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Sign up or log in Sign up using Google. According to this answerit looks like SAS is inherently intended to be hot swappable. I’m having trouble finding documentation on this RAID controller.
Post as a guest Name. Since the LSI Adapter, SAS series, 8-port with is also 8-ort common, generic virtual adapter you have to make sure that you’re doing this on the hypervisor, not inside a guest. So I’ve reworded the question. Pointing out the intel thing was an edit after your post.
Email Required, but never shown. Well, the model devices chosen for virtual hardware are those that are quite common, have mature drivers and are well-documented. It should be the E model the mezzanine variant of the The Windows system details aren’t very specific.
LSI Adapter, SAS 3000 series, 8-port with 1068E -StorPort
Please add information about your environment. This caught my eye only on second reading: Sign up using Facebook. It was an attempt to show that the LSI device was not virtual, but it was a poor attempt. I added a Windows tag, but I don’t think the fact that it’s a hyper-v host aith really relevant to the question itself so I didn’t add that.
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What other information can I provide? Sorry I didn’t think to include that originally, seems obvious: Here is a screenshot of the device manager: I have added the server model to the post.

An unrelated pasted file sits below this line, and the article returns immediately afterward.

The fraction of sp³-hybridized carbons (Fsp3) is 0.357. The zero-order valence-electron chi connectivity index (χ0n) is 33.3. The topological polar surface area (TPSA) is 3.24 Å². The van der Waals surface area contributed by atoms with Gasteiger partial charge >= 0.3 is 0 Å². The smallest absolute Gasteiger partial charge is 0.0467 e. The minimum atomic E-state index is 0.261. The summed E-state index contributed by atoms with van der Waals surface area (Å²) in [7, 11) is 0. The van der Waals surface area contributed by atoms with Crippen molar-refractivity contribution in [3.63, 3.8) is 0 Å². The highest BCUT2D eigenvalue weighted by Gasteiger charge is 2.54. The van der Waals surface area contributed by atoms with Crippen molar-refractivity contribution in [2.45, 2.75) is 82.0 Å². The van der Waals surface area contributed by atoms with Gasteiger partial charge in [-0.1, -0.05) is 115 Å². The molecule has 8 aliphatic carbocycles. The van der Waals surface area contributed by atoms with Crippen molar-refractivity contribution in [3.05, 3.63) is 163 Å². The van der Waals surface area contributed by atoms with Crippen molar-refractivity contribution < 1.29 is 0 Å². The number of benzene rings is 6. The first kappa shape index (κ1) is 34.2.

I’ve reworded the question again a bit. If it’s a server buy from a major brand, like dell, hp or ibm in example, lxi model number can tell us the exact controller model too, as system build are documented.
LSI Adapter, SAS series, 8-port with E -StorPort – New – Probably all
The server is an HP Z LSI model numbers never made much sense to me – I found the quickspecs and added that to the answer above. That’s weird, this is definitely the physical host unless there are VMs on a VM I would have assumed the model would start serkes a 3, being a ” series”?
I guess you are running this on Win Server with HyperV, but you need to make this clear. I initially installed the Intel RST software, but it shows no attached drives. No, HyperV in itself is not importantthe Windows part is: This is a VM host with multiple company VMs, so I don’t want to shut it down just to get the exact model of the card if it’s even visible. How can I find out the exact model of the controller without physical access?